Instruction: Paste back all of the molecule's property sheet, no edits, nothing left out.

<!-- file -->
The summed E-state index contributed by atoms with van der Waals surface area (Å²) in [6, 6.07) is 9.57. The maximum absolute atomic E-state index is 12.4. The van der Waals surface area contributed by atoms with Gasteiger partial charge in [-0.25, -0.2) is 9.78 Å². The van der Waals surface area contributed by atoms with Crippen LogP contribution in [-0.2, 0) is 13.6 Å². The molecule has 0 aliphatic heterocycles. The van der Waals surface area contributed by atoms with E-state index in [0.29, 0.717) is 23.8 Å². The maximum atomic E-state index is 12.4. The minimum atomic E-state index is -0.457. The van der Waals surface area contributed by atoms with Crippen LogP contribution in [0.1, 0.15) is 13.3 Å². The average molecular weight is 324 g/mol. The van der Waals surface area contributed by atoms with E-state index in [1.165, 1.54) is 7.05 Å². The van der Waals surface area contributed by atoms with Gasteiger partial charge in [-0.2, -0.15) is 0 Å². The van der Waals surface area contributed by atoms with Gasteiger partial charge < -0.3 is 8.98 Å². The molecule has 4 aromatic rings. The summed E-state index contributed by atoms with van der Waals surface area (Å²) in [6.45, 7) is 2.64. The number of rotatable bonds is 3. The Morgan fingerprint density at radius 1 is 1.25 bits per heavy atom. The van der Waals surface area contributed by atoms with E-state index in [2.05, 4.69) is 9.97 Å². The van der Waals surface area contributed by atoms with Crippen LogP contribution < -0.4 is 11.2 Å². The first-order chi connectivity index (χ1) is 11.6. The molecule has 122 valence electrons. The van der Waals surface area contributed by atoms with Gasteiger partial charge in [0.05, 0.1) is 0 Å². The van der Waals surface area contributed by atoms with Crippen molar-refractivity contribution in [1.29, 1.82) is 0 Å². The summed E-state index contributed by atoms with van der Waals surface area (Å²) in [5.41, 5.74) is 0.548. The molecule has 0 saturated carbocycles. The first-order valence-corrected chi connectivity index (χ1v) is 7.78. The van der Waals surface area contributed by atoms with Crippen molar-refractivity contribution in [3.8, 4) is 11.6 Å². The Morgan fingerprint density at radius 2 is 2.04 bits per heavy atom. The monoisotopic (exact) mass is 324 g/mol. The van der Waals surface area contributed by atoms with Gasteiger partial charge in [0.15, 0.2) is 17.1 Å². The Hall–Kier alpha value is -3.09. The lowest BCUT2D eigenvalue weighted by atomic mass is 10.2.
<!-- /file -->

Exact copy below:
The summed E-state index contributed by atoms with van der Waals surface area (Å²) in [6, 6.07) is 9.57. The maximum absolute atomic E-state index is 12.4. The van der Waals surface area contributed by atoms with Gasteiger partial charge in [-0.25, -0.2) is 9.78 Å². The van der Waals surface area contributed by atoms with Crippen LogP contribution in [-0.2, 0) is 13.6 Å². The molecule has 0 aliphatic heterocycles. The van der Waals surface area contributed by atoms with E-state index in [0.29, 0.717) is 23.8 Å². The maximum atomic E-state index is 12.4. The minimum atomic E-state index is -0.457. The van der Waals surface area contributed by atoms with Crippen LogP contribution in [0.1, 0.15) is 13.3 Å². The average molecular weight is 324 g/mol. The van der Waals surface area contributed by atoms with E-state index in [1.165, 1.54) is 7.05 Å². The van der Waals surface area contributed by atoms with Gasteiger partial charge in [-0.2, -0.15) is 0 Å². The van der Waals surface area contributed by atoms with Gasteiger partial charge < -0.3 is 8.98 Å². The molecule has 4 aromatic rings. The summed E-state index contributed by atoms with van der Waals surface area (Å²) in [6.45, 7) is 2.64. The number of rotatable bonds is 3. The Morgan fingerprint density at radius 1 is 1.25 bits per heavy atom. The van der Waals surface area contributed by atoms with E-state index in [2.05, 4.69) is 9.97 Å². The van der Waals surface area contributed by atoms with Crippen LogP contribution < -0.4 is 11.2 Å². The first-order chi connectivity index (χ1) is 11.6. The molecule has 122 valence electrons. The van der Waals surface area contributed by atoms with Gasteiger partial charge in [0.05, 0.1) is 0 Å². The van der Waals surface area contributed by atoms with Crippen molar-refractivity contribution in [1.29, 1.82) is 0 Å². The summed E-state index contributed by atoms with van der Waals surface area (Å²) in [5.41, 5.74) is 0.548. The molecule has 0 saturated carbocycles. The first-order valence-corrected chi connectivity index (χ1v) is 7.78. The van der Waals surface area contributed by atoms with Crippen molar-refractivity contribution in [3.8, 4) is 11.6 Å². The Morgan fingerprint density at radius 2 is 2.04 bits per heavy atom. The monoisotopic (exact) mass is 324 g/mol. The van der Waals surface area contributed by atoms with Gasteiger partial charge in [0.15, 0.2) is 17.1 Å². The Hall–Kier alpha value is -3.09. The lowest BCUT2D eigenvalue weighted by atomic mass is 10.2.